PHOENIX — The Arizona State University Police Department is getting back to its roots and joining a national movement called the Police2Peace Project. The program is refocusing law enforcement back to a community level, while still maintaining authority.
ASU police said the goal of the program is to get back to the basics of being peace officers and promoting de-escalation and community involvement. ASU said the officers are not always looking to arrest people, rather, looking to create the peaceful resolutions. And they hope to promote the change in the community.
Any law enforcement agency in the nation can adopt the program. ASU Police Information Officer Adam Wolfe said it fits their mission and goals as a department.
“The hope is really to get back to that community focused roots of policing,” Wolfe said. “Of being there for your community, being part of your community, especially here where officers walk around and interact daily so much more than say, a standard municipal agency would. It’s so important for the community to feel comfortable.”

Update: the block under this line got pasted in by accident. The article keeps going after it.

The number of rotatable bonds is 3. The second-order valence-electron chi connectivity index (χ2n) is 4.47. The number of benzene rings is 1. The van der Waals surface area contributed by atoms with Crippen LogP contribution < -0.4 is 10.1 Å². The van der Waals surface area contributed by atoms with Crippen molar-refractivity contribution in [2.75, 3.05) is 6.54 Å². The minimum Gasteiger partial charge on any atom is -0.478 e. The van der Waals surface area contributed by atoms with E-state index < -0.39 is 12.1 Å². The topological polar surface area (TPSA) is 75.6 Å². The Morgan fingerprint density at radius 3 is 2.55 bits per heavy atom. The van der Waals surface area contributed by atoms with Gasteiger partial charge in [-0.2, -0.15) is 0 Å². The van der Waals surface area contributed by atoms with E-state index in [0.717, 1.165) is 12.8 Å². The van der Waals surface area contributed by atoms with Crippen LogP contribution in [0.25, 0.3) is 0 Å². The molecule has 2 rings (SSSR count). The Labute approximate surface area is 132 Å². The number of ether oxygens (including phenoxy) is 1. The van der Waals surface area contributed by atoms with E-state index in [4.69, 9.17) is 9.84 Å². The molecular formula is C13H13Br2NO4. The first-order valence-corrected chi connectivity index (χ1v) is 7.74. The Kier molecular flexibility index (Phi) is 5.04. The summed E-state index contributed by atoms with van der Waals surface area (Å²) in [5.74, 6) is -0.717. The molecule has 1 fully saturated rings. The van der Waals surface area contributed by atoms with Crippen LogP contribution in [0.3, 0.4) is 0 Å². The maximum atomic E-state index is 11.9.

Peace officer training is built in from the beginning of the 20 to 24 week police academy training. Wolfe said they’re hoping to change the police reputation which can be negative, and stick with ASU’s community focus. He added they also want people to feel safe to approach officers with problems.
The ASU police department is also celebrating its 75th anniversary all year. It has grown from just 10 non-sworn patrolmen, to 200 total staff supporting a student body of more than 100,000.